If you're familiar with the Gospels of Matthew, Mark, Luke and John - you'll remember that Jesus was called before this court assembly – the Sanhedrin  - on the night that He was betrayed by Judas. This ruling body couldn’t initiate arrests which is why they used Judas’s testimony as grounds to arrest Him. They needed two witnesses so they found other false witnesses but none of the testimony agreed. The Jewish religious leaders eventually took Jesus to Pontius Pilate with the charge of blasphemy because of His claims that He was God’s son  - the long awaited Messiah. Pilate didn’t care about the Jewish laws and blasphemy wasn't a reason to put a man to death. However, when Jesus Himself told them that He would return on the clouds with power and great glory (a clear reference to all of the messianic prophecies) this moved the charge from blasphemy to treason. His claim to be God’s son (and therefore a King) is what they would cite as reason for demanding He be crucified when they brought Him before the Roman Governor.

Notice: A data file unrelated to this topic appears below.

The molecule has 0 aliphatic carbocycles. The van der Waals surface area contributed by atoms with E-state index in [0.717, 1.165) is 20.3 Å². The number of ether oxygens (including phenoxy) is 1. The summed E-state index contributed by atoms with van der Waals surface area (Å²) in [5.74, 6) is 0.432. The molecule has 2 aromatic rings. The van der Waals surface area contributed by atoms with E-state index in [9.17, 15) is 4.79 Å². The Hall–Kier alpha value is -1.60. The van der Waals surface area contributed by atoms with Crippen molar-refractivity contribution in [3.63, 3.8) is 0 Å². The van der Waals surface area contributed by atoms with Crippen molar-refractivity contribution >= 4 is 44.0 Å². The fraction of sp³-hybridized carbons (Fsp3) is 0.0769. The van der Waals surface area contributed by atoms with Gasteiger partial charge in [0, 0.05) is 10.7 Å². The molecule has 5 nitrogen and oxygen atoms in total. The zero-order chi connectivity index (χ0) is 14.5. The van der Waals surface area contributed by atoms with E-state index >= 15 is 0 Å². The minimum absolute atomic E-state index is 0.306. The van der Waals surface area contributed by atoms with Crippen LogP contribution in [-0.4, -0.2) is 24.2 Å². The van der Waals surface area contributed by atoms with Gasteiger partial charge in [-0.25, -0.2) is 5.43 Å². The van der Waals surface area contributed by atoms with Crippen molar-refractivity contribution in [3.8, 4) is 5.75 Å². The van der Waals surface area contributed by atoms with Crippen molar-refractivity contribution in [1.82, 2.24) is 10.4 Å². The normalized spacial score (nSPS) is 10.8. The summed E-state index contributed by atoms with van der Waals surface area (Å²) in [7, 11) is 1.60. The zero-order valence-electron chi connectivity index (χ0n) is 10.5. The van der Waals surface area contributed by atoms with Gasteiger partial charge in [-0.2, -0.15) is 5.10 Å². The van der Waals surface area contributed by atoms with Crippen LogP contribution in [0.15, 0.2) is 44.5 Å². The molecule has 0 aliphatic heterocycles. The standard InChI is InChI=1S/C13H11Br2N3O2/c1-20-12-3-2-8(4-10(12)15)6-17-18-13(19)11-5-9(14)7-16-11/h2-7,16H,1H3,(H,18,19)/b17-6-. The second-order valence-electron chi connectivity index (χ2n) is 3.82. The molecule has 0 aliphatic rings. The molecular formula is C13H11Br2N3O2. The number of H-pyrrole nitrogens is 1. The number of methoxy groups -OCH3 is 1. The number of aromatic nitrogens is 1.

As a member of this ruling body, Saul was devoted to His concept of God. This man was zealous for the God of Israel and for the law of God and wanted the special chosen people of God (The Jews) to live righteous lives according to the law and traditions of Judaism. He was so zealous about this, in fact, that he wanted to destroy anyone that he saw as trying to “change the traditions and customs” of Judaism. Little did he know, however, that HE would be used by the Holy Spirit of God as one of the primary driving forces in this major shift in worship and knowledge of the God of His forefathers  - the one true God who would now make Himself (and His plans that had heretofore been hidden) known to all. Don’t you just LOVE How God chooses the most unlikely people to be His messengers!